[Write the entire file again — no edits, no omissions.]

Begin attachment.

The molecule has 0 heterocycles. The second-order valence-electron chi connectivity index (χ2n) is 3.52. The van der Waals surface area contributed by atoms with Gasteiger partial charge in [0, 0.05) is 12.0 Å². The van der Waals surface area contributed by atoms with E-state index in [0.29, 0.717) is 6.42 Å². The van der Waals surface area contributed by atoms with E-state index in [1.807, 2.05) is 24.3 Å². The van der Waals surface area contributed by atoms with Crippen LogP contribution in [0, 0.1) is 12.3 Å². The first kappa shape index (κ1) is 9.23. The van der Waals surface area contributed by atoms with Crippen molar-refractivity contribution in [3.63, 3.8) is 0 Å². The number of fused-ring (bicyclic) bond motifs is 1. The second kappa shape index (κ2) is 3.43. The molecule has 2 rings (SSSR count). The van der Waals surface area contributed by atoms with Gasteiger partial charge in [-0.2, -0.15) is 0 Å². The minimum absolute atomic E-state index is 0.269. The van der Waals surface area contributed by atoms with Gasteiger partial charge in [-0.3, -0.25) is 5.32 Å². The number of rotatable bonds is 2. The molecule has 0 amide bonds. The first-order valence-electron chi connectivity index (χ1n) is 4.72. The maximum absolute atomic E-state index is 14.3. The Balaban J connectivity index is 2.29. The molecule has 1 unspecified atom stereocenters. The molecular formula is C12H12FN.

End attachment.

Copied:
The molecule has 0 heterocycles. The second-order valence-electron chi connectivity index (χ2n) is 3.52. The van der Waals surface area contributed by atoms with Gasteiger partial charge in [0, 0.05) is 12.0 Å². The van der Waals surface area contributed by atoms with E-state index in [0.29, 0.717) is 6.42 Å². The van der Waals surface area contributed by atoms with E-state index in [1.807, 2.05) is 24.3 Å². The van der Waals surface area contributed by atoms with Crippen LogP contribution in [0, 0.1) is 12.3 Å². The first kappa shape index (κ1) is 9.23. The van der Waals surface area contributed by atoms with Crippen molar-refractivity contribution in [3.63, 3.8) is 0 Å². The number of fused-ring (bicyclic) bond motifs is 1. The second kappa shape index (κ2) is 3.43. The molecule has 2 rings (SSSR count). The van der Waals surface area contributed by atoms with Gasteiger partial charge in [-0.2, -0.15) is 0 Å². The minimum absolute atomic E-state index is 0.269. The van der Waals surface area contributed by atoms with Gasteiger partial charge in [-0.3, -0.25) is 5.32 Å². The number of rotatable bonds is 2. The molecule has 0 amide bonds. The first-order valence-electron chi connectivity index (χ1n) is 4.72. The maximum absolute atomic E-state index is 14.3. The Balaban J connectivity index is 2.29. The molecule has 1 unspecified atom stereocenters. The molecular formula is C12H12FN.